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Granuloma faciale with disseminated extra facial lesions

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Granuloma faciale with disseminated extra facial lesions
Soheila Nasiri MD, Hoda Rahimi MD, Ali Farnaghi MD, Zahra Asadi-Kani MD
Dermatology Online Journal 16 (6): 5

Skin Research Center, Shahid Beheshti Medical University, Tehran, Iran.


Granuloma faciale (GF) is a rare cutaneous disorder categorized as a localized form of small vessel vasculitis. Clinically, it manifests as single or multiple, well-demarcated, red-brown plaques, papules and nodules, nearly always confined to the face. Herein, we report a 39-year-old man with multiple red-brown, infiltrated plaques on his face and extrafacial lesions on the back, shoulders, and both arms. Skin biopsy revealed typical histopathological findings of GF. The patient failed to respond to pulsed dye laser, but intralesional triamcinolone combined with cryotherapy led to an acceptable response.


Granuloma faciale (GF) is a rare cutaneous disorder categorized as a localized form of small vessel vasculitis. Clinically, it manifests as single or multiple erythematous to livid papules, plaques, or nodules that usually occur on the face, often with follicular accentuation [1]. The lesions are usually asymptomatic but may be associated with mild pruritus. The sites of predilection are the sides of the nose (30%), tip of the nose (7%), preauricular area (22%), cheeks (22%), forehead (15%), and helix of the ear (4%) [2]. Disseminated or extrafacial GF has been reported but is very rare [3-8].

Case report

Figure 1
Figure 1. Facial red-brown papule in a patient with disseminated granuloma faciale

A 39-year-old man presented to our clinic with several persistent mildly pruritic plaques over his forehead, shoulders, both arms, and back for almost 1 year. The initial lesion had developed on the back, but he progressively developed additional involvement of the shoulders, arms, and at last, face. He had no significant past medical history.

On examination, there were red-brown, 0.5–3 cm sized, well-demarcated and slightly indurated papules and plaques over the face (Figure 1), back (Figures 2 and 3), shoulders, and arms. The follicular openings over some lesions were accentuated (Figure 1). General physical examination was normal.

Figure 2Figure 3
Figures 2 and 3. Disseminated red-brown plaques on the back

Routine laboratory tests were unremarkable. We performed two 5 mm punch biopsies, from the face and trunk. Histopathologic examination of both biopsy specimens revealed a normal epidermis with a narrow grenz zone (Figure 4) in the subepidermal portion, associated with infiltration of mixed inflammatory cells, including lymphocytes and many eosinophils. There was nuclear dust around vessels with partially occluded lumens and prominent endothelial cells, thereby confirming the diagnosis of granuloma faciale (Figure 5).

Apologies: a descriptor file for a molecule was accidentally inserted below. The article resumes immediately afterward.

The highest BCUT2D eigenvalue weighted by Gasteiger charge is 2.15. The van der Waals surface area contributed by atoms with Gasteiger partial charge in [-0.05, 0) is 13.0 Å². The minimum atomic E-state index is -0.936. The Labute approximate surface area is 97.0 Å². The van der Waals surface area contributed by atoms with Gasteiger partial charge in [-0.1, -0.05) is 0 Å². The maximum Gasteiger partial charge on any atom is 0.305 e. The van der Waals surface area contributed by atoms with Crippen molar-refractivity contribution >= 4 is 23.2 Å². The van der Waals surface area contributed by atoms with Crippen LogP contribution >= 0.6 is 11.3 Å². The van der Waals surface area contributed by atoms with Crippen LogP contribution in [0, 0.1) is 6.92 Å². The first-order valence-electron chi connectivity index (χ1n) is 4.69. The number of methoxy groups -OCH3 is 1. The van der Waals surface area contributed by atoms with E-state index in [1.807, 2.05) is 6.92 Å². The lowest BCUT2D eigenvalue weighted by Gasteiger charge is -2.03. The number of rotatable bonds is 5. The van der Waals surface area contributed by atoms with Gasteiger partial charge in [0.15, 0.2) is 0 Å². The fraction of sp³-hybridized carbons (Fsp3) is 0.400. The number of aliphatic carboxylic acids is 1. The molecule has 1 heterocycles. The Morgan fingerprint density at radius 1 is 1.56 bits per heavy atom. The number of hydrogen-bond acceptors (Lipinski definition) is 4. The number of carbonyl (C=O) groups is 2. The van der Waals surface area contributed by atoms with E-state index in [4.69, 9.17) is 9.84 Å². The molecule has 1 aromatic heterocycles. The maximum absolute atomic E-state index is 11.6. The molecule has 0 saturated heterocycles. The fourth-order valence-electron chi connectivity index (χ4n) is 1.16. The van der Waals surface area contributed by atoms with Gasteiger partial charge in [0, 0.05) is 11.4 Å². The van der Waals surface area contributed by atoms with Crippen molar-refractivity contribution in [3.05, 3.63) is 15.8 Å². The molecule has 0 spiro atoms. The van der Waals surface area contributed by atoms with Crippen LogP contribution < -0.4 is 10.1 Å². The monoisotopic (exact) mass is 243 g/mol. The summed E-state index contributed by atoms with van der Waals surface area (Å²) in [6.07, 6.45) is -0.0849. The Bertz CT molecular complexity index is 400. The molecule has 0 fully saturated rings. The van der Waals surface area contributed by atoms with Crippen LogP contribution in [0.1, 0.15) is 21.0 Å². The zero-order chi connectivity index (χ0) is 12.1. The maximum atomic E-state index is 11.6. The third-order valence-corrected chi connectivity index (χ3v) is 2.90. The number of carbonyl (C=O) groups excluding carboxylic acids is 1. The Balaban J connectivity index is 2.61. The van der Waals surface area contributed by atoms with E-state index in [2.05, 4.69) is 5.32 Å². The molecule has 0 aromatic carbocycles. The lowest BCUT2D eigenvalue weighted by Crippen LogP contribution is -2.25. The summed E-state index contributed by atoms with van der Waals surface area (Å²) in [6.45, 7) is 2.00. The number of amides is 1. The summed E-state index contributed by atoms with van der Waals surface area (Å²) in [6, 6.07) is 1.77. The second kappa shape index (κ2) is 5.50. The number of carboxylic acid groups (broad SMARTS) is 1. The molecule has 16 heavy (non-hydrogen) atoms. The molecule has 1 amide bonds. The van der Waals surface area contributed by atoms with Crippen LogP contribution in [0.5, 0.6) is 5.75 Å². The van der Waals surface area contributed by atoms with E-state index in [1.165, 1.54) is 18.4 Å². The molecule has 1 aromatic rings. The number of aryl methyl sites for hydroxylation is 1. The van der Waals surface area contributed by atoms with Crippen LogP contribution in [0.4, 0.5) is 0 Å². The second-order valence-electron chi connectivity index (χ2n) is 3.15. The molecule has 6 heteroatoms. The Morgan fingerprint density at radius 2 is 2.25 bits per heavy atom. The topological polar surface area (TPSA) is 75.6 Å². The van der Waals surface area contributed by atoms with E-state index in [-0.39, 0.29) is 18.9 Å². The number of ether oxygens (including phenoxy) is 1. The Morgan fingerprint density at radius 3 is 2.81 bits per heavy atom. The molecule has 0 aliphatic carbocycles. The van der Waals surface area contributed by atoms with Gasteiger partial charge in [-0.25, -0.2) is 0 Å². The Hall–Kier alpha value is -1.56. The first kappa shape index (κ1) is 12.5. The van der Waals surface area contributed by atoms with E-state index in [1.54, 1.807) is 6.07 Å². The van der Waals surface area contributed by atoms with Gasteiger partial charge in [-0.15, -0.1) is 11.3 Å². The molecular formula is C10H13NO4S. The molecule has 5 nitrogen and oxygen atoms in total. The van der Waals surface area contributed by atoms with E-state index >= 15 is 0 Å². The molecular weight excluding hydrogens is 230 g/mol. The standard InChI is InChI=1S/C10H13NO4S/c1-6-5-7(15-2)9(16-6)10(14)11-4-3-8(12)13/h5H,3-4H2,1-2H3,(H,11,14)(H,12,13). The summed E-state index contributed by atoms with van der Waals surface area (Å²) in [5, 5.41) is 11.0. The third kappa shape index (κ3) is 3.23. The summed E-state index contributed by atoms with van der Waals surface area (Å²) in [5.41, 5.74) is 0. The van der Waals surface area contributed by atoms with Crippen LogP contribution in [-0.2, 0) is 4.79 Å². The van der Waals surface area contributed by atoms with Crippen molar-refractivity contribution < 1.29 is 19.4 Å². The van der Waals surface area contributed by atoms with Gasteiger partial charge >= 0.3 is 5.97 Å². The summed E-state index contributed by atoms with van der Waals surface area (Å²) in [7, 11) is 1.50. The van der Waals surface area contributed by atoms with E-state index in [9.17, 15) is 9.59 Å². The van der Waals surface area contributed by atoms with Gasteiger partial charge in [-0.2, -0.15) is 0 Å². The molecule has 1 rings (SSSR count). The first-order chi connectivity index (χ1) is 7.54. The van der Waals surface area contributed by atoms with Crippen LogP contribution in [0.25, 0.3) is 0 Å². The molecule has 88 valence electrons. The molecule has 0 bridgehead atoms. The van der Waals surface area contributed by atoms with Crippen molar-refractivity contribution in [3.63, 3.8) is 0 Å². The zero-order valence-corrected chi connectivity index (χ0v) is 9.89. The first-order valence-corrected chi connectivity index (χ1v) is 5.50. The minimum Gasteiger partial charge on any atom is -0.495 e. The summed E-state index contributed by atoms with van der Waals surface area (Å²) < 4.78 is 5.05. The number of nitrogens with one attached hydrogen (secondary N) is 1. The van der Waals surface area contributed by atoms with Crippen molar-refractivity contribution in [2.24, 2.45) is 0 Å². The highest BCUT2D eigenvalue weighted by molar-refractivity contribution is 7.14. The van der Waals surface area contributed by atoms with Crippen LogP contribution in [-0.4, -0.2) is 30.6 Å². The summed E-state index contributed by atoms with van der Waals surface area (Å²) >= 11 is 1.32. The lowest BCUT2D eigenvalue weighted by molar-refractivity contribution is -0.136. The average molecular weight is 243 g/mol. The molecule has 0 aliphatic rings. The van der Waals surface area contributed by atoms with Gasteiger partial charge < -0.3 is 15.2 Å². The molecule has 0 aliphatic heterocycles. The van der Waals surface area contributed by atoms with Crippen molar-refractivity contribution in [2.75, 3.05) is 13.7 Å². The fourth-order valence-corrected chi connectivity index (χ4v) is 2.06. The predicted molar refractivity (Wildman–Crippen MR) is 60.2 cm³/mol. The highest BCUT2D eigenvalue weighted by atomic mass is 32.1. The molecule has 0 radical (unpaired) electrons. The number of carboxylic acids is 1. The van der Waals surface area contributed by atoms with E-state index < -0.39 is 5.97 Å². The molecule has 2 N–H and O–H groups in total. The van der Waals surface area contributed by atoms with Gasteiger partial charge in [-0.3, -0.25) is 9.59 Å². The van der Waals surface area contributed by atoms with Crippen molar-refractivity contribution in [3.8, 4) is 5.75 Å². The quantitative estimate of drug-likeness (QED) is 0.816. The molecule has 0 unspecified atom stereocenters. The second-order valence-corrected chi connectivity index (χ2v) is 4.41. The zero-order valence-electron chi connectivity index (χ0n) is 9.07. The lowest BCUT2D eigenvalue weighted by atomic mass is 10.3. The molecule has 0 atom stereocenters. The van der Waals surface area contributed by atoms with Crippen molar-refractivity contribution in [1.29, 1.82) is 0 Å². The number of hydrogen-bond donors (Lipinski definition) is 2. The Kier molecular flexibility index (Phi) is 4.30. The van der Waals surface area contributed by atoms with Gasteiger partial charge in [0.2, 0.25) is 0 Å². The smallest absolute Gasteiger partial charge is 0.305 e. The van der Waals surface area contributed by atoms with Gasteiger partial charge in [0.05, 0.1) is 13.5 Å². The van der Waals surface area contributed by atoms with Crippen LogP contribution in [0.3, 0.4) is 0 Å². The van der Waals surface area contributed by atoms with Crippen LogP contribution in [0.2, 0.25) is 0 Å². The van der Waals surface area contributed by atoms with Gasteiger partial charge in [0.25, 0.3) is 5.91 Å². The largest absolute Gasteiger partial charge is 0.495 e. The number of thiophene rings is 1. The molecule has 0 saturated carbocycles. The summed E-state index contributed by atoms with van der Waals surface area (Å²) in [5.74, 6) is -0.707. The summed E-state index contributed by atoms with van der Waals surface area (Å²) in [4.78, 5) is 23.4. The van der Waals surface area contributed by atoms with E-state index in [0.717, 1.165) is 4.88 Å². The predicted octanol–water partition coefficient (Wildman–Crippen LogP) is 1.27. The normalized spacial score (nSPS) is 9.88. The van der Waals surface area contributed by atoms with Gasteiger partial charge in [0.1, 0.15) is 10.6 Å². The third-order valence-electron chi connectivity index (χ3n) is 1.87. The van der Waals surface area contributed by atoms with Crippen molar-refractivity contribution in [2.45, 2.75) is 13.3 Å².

Figure 4Figure 5
Figure 4. Histopathologic examination of the truncal lesion: normal epidermis with narrow grenz zone in subepidermal portion associated with infiltration of mixed inflammatory cells, including many eosinophils (H&E, x10).

Figure 5. Histopathologic examination of the truncal lesion: infiltration of mixed inflammatory cells, including lymphocytes, some nuclear dusts and many eosinophils around vessels with prominent endothelial cells and fibrinoid necrosis (H&E, x40).

Initially, the patient was treated with pulsed dye laser (585 nm) for two sessions but no response was observed. Then, cryotherapy in combination with intralesional triamcinolone acetonide (5 mg/ml) was initiated. This treatment was repeated every 4 weeks for three courses, resulting in an acceptable response.


Granuloma faciale is characterized by one to several soft, erythematous to livid papules, plaques, or nodules with follicular accentuation. It is often a disorder of middle-aged white men, but it can occur at any age and sex [3]. The typical lesion of granuloma faciale is a solitary plaque on the face [4]. Extrafacial involvement is rare and has been reported to involve the back, arms, chest, shoulders, and thighs [5, 6, 7, 8]. Our case had involvement of the back, shoulders, and arms in addition to typical facial lesions. The predominance of extrafacial lesions that appeared some months prior to facial ones in our patient was quite striking and has been reported only once before [8].

Granuloma faciale has distinctive clinical characteristics but erythema elevatum diutinum, sarcoidosis, lymphoma, lupus, and basal cell carcinoma are the main conditions in the differential diagnoses [9].

Granuloma faciale is resistant to treatment. Many different medical therapies, including topical or intralesional corticosteroids, antimalarials [10], dapsone, clofazamine, isoniazide, and topical tacrolimus [11], have been tried with various results. A variety of surgical procedures such as surgical excision [12], dermabrasion, argon laser, carbon dioxide laser, pulsed dye laser [13], electrosurgery, and cryotherapy have also been used for the management of GF. A combination of intralesional corticosteroid and cryotherapy was also reported to be effective [8, 14]; this had an acceptable result in our patient.


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